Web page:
You can't have failed to notice the boarded-up shop fronts that serve as a stark reminder of the difficulties faced by high street retailers at the moment. This is a problem affecting the whole country; visit Royal Tunbridge Wells and you will see lines of empty stores in the centre of the town. Trust me, it's a talking point with the locals.
So why don't we spend money with our local independent retailers? Why do we insist on hitting Debenhams for our clothes, Sainsbury's for our food and B&Q for our homeware or furniture? We all know the dire situation that independent business owners face yet we do nothing. Does it come down to price? Yes, maybe it does in some cases, but I think there's more to it than that.
Humans judge people in the first few seconds of meeting them. Ex-dragon James Caan said in his biography that he clocks a person's shoes as soon as they walk in for an interview, he believes it tells him something significant about their personality and that he is proved right 90 per cent of the time. If we judge humans in this way, why not businesses?
In my opinion it's about the psychology of shopping. We walk in, we look around and if we don't like what we see we often walk right back out. The stock may be fine, it may be cheaper than the superstore next door, but if the place looks shoddy it risks losing our custom.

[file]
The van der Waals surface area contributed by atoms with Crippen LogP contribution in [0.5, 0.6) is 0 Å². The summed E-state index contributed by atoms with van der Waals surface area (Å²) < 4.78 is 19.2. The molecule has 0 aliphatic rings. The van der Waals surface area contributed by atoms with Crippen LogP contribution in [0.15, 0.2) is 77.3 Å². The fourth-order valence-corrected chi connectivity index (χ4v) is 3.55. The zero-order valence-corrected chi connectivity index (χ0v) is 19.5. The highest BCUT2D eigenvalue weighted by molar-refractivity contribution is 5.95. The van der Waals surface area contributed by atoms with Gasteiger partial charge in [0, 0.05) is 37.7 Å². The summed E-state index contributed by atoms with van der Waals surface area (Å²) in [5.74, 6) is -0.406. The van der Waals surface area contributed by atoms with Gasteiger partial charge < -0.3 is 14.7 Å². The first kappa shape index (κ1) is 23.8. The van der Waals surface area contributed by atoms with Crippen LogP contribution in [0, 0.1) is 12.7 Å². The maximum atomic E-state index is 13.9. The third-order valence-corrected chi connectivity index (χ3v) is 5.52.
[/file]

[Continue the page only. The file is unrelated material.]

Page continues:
Then there's the payment conundrum. We've all been in the situation where a small retailer doesn't take card or has a minimum card spend limit - this results in us either going elsewhere to make a purchase or having to buy more than we need just to get what we actually want. It's a frustrating experience and one which consumers report puts them off returning to the shop. I know that a lot of businesses feel like they can't afford payment technology but there are always options available and it is the small details like this that converts shoppers into loyal customers.
Large stores also place a lot of emphasis on the psychology of shopping. There's the baking bread trick - when they pump the smell into the shop to catch the attention of hungry customers - and the triangular shelf stacking technique - where the most expensive items are placed in line of sight and the cheapest are hidden on the bottom level. Everything, from the lighting and temperature of large shops and the number of aisles is carefully planned.
As much as I'd like to say that I'm not taken in by the hocus pocus of Waitrose and that I am happy at my local cash-only greengrocer, I can't, I'd be lying. But I want to; I really want to spend my money there because I recognise the importance of shops like this to our economy - after all, at the start of last year SMEs accounted for 99.9 per cent of private sector businesses in the UK. All I need, and all I believe any of us need, is to see the owners of the small shops taking their customers' shopping experiences seriously. If they accept my cards, clear away the clutter, present me with a customer loyalty scheme, and then complement those factors with the outstanding customer service UK SMEs are famous for offering, then I'm theirs, loyally and forever, I promise.